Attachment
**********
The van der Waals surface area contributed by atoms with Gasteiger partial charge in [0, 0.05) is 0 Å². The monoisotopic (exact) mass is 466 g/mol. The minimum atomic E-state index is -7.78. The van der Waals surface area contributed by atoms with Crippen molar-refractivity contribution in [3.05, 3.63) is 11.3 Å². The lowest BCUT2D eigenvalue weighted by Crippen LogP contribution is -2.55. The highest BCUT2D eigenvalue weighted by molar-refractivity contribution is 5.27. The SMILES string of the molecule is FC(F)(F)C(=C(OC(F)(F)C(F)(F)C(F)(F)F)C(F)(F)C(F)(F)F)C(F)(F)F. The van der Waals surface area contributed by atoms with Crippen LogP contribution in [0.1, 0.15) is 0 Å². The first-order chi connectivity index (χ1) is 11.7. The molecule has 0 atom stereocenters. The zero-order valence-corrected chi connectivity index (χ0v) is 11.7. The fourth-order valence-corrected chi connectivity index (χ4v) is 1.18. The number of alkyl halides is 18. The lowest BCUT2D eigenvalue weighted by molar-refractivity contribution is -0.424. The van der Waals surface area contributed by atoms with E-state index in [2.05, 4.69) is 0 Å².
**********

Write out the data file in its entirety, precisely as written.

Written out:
The van der Waals surface area contributed by atoms with Gasteiger partial charge in [0, 0.05) is 0 Å². The monoisotopic (exact) mass is 466 g/mol. The minimum atomic E-state index is -7.78. The van der Waals surface area contributed by atoms with Crippen molar-refractivity contribution in [3.05, 3.63) is 11.3 Å². The lowest BCUT2D eigenvalue weighted by Crippen LogP contribution is -2.55. The highest BCUT2D eigenvalue weighted by molar-refractivity contribution is 5.27. The SMILES string of the molecule is FC(F)(F)C(=C(OC(F)(F)C(F)(F)C(F)(F)F)C(F)(F)C(F)(F)F)C(F)(F)F. The van der Waals surface area contributed by atoms with Crippen LogP contribution in [0.1, 0.15) is 0 Å². The first-order chi connectivity index (χ1) is 11.7. The molecule has 0 atom stereocenters. The zero-order valence-corrected chi connectivity index (χ0v) is 11.7. The fourth-order valence-corrected chi connectivity index (χ4v) is 1.18. The number of alkyl halides is 18. The lowest BCUT2D eigenvalue weighted by molar-refractivity contribution is -0.424. The van der Waals surface area contributed by atoms with E-state index in [2.05, 4.69) is 0 Å².